We have 2 wonderful independent bookshops in Bath, both of which organise regular events with authors. A few weeks ago I went to Toppings' website and saw that they had an event with Simon Callow, speaking about his new book, Charles Dickens and the Great Theatre of the World. I've never actually been a huge Dickens fan - I was put off by having to read 'Oliver Twist' (very, very slowly) at school. I've read 'A Christmas Carol' (In fact, I read it most years, in the run up to Christmas) and 'A Tale of Two Cities', and I enjoyed the recent BBC production of 'Bleak House'.
And then, I went to see Mr Callow's one man show 'Dr Marigold and Mr Chops' last year (I blogged about it here) and that made me want to hear what he had to say about Dickens.
The event was held at a church near the bookshop - it was built in the late 18th Century (and has other literary connections - Jane Austen's parents were married there, and her father was buried there, although the marriage, at least, was in the earlier church). It took me a little longer than I'd expected, so the church was pretty full by the time I arrived, and I ended up sitting up in the side gallery, rather than in the body of the church. However, the acoustics were good, so I had no trouble hearing what was said, although I could only see by leaning forward and peering round a pillar!
Mr Callow started by telling us that he always looked for a local Dickens connection before a talk, but that when he Googled "Charles Dickens" and "Bath" the result he got was "Simon Callow"! He went on, however, to tell us that this showed that Google doesn't know everything, as Bath does have a Dickens connection - He took the name "Pickwick" from a local Carriage Builder here!
He then went on to talk a little about how he became interested in Dickens, first from having been given a copy a of 'The Pickwick Papers' by his grandmother while he was in bed with Chicken Pox as a child, and then later appearing in 'A Christmas Carol' in Lincoln, in 1973, which included a memorable and inadvertent fall through a trapdoor, as Mr Fezziwig. (He commented that the Victorian costumes provided enough padding to prevent himself and Mrs Fezziwig from suffering and serious injury) and, later, as the cast was decimated by illness, a performance when he had to unexpectedly take on the role of Scrooge, despite not knowing the lines, and his role was taken by the boyfriend of one of the other cast members, who had called to see her!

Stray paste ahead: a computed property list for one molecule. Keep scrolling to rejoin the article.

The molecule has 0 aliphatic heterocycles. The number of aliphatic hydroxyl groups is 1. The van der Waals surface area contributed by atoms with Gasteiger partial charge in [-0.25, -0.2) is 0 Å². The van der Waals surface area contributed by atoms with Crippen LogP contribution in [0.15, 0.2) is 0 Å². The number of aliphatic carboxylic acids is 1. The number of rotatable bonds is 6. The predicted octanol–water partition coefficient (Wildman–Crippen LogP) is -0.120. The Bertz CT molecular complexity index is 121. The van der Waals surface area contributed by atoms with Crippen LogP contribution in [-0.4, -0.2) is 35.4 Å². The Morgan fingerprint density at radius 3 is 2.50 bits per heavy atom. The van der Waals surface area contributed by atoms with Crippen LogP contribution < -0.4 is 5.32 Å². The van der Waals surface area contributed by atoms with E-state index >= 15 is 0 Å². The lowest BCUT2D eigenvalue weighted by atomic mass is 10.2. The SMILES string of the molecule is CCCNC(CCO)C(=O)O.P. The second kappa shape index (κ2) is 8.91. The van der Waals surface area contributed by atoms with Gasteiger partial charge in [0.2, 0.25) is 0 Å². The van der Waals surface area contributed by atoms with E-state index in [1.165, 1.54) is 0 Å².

Having spoken a little about his own experiences with Dickens (and yes, he did mention the Doctor Who episode) he then spoke about Dickens himself, and in particular, his involvement with the theatre, and the theatricality of his readings.
I knew that Dickens gave public readings, that these were very popular. I had not realised that he also enjoyed acting, and was considered to be a very good actor - apparently he persuaded Wilkie Collins, who was a friend of his, to write a play for him, in which he performed. The audience on the first night included Disraeli, Tennyson, half the Cabinet, most of the London critics... and then Queen Victoria came on the 2nd night!
Mr Callow also spoke about how well written Dickens works are, and about the challenges of performing them.
He then took a few questions - one of which was from a student teacher asking about encouraging children to enjoy Dickens. The response was to point out that the books were not written for children, and can be daunting, but he suggested both introducing the stories, in whatever format, before moving on to the books, and also suggested reading aloud, as they tend to be work better that way.
In response to a question asking whether he would recite a favourite passage from Dickens, he read the murder of Nancy by Bill Sikes, from Oliver Twist, (and did it extremely well, needless to say!)
It was a fascinating peek into Dickens' life, and I was very glad that I went.
At the end of the evening, I was able to get my shiny new copy of the book signed, and to let Mr Callow know how much I had enjoyed 'Dr Marigold and Mr Chops'
All in all, a most successfully evening. I see that Simon Callow is appearing in 'Being Shakespeare' at the Trafalgar Studios for the next 4 weeks, but sadly I don't think I shall be able to make it up to London to see it - not enough free time or spare money, which is a shame. I shall have to hope that he takes it on tour, later in the year.
Meanwhile, if you have the opportunity to hear him talk about Dickens, take it. And if you down, read the book instead. I've just started it, and it's very interesting.